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Jeremy Bentham, a philosopher and reformer, was born in London, entered Oxford University in 1760, and was admitted to the bar in 1769. Rather than practicing law, he devoted himself to its reform. His first major publication, A Fragment on Government (1776), attacked the jurist William Blackstone’s (1723–1780) Commentaries on the Laws of England (1765–1769) for failing to distinguish between description and criticism of the law and for adopting a nonexistent moral standard, the natural law.
Bentham argued that the only proper moral standard was the principle of utility, of which he gave his bestknown exposition in An Introduction to the Principles of Morals and Legislation (printed 1780, published 1789). An action was morally right to the extent that it promoted the greatest happiness of the greatest number. Happiness consisted in a balance of pleasure over pain. The utilitarian legislator, by means of punishments and rewards, would encourage those actions that promoted happiness and discourage those that led to suffering.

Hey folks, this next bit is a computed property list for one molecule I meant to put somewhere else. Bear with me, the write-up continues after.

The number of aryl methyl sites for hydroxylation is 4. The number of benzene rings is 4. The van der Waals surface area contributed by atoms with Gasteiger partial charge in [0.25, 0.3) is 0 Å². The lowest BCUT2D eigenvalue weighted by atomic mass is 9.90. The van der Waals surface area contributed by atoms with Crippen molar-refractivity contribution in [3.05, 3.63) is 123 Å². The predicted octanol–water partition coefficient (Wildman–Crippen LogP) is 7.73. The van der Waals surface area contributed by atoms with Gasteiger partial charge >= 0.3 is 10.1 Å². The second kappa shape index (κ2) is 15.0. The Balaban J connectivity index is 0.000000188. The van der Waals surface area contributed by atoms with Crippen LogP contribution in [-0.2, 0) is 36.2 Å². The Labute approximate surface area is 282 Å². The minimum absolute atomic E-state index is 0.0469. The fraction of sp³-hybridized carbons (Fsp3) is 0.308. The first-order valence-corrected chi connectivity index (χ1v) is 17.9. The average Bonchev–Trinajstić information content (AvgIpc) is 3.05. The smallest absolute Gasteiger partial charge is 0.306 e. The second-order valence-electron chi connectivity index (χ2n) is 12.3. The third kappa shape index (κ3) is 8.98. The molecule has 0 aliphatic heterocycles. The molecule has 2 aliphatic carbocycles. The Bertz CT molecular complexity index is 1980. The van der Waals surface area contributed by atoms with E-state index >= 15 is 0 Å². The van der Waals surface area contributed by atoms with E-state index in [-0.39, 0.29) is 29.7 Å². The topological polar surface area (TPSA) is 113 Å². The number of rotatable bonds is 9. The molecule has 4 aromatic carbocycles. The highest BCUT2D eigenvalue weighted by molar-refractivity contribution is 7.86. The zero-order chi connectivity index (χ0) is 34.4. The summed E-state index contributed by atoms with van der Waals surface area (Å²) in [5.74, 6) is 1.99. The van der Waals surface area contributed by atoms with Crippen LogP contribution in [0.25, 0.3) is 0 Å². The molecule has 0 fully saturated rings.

The task of the legislator was to promote the “subends” of utility, namely subsistence, abundance, security, and equality. Security for person, property, reputation, and condition in life was essential for civilized existence, and, therefore, took priority. To promote equality at the expense of security of property would, for instance, prove counterproductive, since the disappointment of fixed expectations would produce pain in the individuals concerned, and ultimately threaten social stability. Nevertheless, Bentham recognized that inequality was in itself an evil, and he understood and applied the principle of diminishing marginal utility, advocating an equal distribution of resources insofar as this could be achieved without infringing security. Furthermore, in determining the utility of an action, the interests of each individual (irrespective of gender, religious beliefs, or social status) had to be given equal weight. From here, it was a short step to democracy, which Bentham first advocated in writings composed in 1788 and 1789 on the subject of the French Revolution (1789–1799). As the revolution became more extreme, Bentham, like most of his countrymen, became worried by the threat to social order and for many years put aside any consideration of political reform.